By Alan Baldwin
MONZA, Italy (Reuters) - Formula One championship leader Lewis Hamilton set an eye-catching pace in final practice for an Italian Grand Prix that could bring the Mercedes driver his landmark 50th victory on Sunday.
The triple world champion, also hoping to become the first since the late Argentine Juan Manuel Fangio in the 1950s to win three years in a row at Monza, lapped the fastest circuit on the calendar in one minute 22.008 seconds.
That time, set on supersoft tyres, was more than a second quicker than the Briton's 2015 pole position time.
Team mate and title rival Nico Rosberg was second quickest, 0.393 slower.
Hamilton, who also set the pace in Friday practice, leads Rosberg by nine points with eight races remaining. Only two other drivers -- Michael Schumacher and Alain Prost -- have ever won 50 grands prix.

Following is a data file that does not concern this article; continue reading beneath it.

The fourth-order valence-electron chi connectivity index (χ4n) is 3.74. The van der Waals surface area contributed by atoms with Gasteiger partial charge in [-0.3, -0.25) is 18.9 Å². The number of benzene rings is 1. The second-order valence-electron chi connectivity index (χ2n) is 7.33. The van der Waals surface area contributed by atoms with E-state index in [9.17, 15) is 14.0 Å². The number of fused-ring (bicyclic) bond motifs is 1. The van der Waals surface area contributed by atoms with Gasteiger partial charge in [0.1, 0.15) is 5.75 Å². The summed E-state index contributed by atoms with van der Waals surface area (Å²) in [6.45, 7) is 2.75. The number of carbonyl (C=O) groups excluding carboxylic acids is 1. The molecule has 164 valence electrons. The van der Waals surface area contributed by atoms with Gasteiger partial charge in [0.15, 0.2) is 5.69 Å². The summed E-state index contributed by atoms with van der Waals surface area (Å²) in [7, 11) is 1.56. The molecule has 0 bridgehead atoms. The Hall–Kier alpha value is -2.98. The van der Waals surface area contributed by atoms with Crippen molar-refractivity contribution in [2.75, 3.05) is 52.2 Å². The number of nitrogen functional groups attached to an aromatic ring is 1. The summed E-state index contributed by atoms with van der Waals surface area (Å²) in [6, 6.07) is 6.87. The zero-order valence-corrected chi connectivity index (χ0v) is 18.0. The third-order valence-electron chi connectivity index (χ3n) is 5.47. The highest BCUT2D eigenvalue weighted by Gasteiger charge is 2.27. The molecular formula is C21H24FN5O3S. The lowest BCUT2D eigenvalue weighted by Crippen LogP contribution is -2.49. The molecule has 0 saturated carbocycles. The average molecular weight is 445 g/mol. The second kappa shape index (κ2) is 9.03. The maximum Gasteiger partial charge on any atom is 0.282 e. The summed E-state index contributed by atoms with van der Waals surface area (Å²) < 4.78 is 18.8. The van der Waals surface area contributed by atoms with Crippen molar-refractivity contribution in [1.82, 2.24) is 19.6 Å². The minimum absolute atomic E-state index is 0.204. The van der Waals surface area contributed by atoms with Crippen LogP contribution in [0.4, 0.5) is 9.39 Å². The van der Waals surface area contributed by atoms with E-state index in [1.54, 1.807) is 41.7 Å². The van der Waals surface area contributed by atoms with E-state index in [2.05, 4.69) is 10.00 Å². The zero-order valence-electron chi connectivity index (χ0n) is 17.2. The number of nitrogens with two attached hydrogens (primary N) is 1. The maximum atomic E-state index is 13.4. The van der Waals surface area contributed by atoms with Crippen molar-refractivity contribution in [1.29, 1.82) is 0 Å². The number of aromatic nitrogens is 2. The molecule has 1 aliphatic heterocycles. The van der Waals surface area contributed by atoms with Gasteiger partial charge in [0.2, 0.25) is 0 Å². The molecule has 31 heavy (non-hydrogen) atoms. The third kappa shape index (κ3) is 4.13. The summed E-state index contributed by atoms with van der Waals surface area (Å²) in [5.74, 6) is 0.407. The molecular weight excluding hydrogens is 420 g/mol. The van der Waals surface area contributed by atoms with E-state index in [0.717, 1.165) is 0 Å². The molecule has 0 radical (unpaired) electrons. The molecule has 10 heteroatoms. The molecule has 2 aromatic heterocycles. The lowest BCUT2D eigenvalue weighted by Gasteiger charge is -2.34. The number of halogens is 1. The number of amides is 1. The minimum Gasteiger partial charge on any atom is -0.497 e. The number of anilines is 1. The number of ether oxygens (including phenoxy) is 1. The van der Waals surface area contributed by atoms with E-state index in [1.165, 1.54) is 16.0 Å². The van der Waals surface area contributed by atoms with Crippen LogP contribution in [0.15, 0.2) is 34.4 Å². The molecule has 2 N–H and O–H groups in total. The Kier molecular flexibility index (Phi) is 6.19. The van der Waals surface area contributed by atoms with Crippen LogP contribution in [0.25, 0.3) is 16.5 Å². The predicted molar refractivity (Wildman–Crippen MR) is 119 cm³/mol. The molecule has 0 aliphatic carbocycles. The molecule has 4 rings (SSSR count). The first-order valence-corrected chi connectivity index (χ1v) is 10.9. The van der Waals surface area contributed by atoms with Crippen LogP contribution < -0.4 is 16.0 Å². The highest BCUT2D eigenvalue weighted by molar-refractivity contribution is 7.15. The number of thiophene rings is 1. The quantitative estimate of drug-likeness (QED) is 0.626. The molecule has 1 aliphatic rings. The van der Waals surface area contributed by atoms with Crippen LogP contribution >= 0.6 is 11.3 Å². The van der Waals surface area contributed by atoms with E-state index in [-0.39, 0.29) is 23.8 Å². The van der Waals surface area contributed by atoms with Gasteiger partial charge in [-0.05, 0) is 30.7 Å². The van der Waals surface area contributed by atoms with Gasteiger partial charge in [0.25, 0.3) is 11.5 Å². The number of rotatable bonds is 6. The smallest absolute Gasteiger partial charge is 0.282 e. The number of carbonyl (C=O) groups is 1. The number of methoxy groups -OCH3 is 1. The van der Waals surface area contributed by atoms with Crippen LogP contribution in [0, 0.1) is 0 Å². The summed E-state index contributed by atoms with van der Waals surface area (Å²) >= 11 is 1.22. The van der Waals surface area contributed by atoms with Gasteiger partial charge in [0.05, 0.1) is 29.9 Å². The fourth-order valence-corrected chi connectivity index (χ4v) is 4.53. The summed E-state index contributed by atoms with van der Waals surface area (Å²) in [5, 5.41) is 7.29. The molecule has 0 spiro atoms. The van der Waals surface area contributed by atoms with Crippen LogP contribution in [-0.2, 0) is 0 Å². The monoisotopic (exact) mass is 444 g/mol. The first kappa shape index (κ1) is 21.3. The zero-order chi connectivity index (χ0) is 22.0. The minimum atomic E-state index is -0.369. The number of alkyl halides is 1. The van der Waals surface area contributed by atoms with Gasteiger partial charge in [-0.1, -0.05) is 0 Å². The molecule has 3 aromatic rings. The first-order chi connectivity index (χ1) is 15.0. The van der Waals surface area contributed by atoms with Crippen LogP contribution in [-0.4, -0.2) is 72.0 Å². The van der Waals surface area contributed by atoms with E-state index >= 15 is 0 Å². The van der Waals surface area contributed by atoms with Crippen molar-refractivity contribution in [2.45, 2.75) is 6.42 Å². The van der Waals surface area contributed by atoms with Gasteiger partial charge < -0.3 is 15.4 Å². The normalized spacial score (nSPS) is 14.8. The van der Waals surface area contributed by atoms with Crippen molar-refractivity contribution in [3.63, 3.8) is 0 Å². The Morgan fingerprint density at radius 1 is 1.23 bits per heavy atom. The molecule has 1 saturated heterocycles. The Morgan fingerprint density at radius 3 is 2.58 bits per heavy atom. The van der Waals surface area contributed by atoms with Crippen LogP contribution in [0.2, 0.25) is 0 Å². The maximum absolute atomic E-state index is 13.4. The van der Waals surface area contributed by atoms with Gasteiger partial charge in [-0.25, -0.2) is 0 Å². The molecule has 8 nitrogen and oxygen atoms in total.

Monza is the last round of the European season and, with the sun beating down on the Ferrari faithful who festooned banners from the main grandstand, dominant champions Mercedes again look to leave their rivals trailing.
They have led every practice session one-two and can expect to sweep the front row in later qualifying.
Ferrari were best of the rest at their home circuit, four times champion Sebastian Vettel nearly a second off Hamilton's pace while Kimi Raikkonen was fourth and 1.141 slower than the Briton.
The top eight went in team pairs, with Williams duo Valtteri Bottas and Felipe Massa fifth and sixth and Red Bull's Daniel Ricciardo and Max Verstappen seventh and eighth.
Frenchman Romain Grosjean parked up in his Haas early in the session, triggering a virtual safety car, while Verstappen was caught seemingly unawares by Rosberg who had to slow at the second chicane.
"What on earth was that," exclaimed the German, who waved his hand at the Dutchman as he went past, over the team radio.
Verstappen's aggressive driving at the previous race in Belgium, and clash with both Ferrari drivers at the start, has been a big talking point at Monza although an expected showdown in the Friday drivers' briefing failed to materialise.
(Reporting by Alan Baldwin, editing by Amlan Chakraborty)